Bollinger Bands backtest

Discussion in 'Technical Analysis' started by luxor, Nov 29, 2012.

  1. luxor


    I've been playing around with bollinger bands, and came up with something that yields outstanding backtest results...really too good to be true. Do bollinger bands repaint or do something quirky so that it creates backtest trades that cannot happen in real time?
  2. There are a lot of different things to consider when looking at "feel good back tests" .

    First , which program are you using or are you doing it manually by hand?

    If using a program, you need to make sure it's not "peeking into the future" that it is entering on the close of the bar and not the open.

    Next , did you factor in commissions and slippage?

    How long did you backtest it and in how many markets did it work? Have you used out of sample data with the same parameters?

    How many paremeters are there, if there are many , chances are it is curve fit.

    The above are just some , "checklist" things to look think about or look over.
  3. been a long time, but back then we would run backtests, and if anything produced outsized profits or losses it got tossed. We looked for something that consistently broke even. Then you knew you had a good one.

    But yes, those Bollinger Bands are very quirky.

    I don't put much stock in any indicator, but I always liked those BB and still do to this day.

    If I was starting all over, I would remove clear fundamental moves, like when the fed speaks and major announcements and so forth. Usually that is about 1 to 3 hours of data.

    This is especially important if you are using BB.
  4. bone

    bone ET Sponsor

    Yes, they recalculate their values ( and therefore their lines ) on-the-fly as market trading ranges and price scale value areas change. If you print out a hard copy of the chart, and then look at the same study bands at a later period in time, you will see what I mean.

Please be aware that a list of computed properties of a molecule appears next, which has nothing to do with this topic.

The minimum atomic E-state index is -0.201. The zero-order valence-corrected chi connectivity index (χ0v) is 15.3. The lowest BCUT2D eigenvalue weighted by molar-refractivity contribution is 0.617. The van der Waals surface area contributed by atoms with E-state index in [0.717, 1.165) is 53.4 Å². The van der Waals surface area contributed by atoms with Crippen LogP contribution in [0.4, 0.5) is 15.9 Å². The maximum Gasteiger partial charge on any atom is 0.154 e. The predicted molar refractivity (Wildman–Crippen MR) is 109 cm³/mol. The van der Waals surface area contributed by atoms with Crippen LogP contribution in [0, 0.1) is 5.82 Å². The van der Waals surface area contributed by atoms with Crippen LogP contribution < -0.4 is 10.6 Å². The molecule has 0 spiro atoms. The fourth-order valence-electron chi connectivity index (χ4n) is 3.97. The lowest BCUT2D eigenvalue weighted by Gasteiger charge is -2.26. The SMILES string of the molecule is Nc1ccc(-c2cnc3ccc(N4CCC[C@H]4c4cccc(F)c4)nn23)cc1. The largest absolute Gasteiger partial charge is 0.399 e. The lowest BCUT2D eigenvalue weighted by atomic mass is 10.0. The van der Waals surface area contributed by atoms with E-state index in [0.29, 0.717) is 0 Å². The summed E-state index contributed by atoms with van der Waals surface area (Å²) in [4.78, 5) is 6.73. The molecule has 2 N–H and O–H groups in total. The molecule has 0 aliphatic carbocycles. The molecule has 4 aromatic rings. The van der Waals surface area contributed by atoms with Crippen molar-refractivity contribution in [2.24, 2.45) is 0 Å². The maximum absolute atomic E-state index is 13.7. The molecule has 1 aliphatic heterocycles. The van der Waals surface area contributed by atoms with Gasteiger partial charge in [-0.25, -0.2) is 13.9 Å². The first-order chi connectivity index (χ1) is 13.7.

I personally would prefer a more "static" study with more stationary results to backtest - like pivot points. Whether it's BBs or Channels or PPs you are essentially performing a variation on a trading range study.

    There are some technical studies that are a serious challenge to realistically backtest and achieve some sort of real world results in my opinion. Don't get me started about wave counts...
  5. toc


    So you mean to say that a BB chart of this week when looked at the end of the next week will be different? :confused: Could you kindly back this up with some real chart example.
  6. bone

    bone ET Sponsor

    Yes if the trading range is substantial enough.

    You don't have to wait for weekly data - try it with a 5 minute chart with ES during an economic release or news and you will see what I mean exactly. Print one chart out for a snapshot, and then let the other one work on-the-fly. The forward BB curves will change substantially in some cases.
  7. toc


    True but that is only for the current bar which is still in the play. For the bars that have hit their close price, the BB graph should not change. Agree?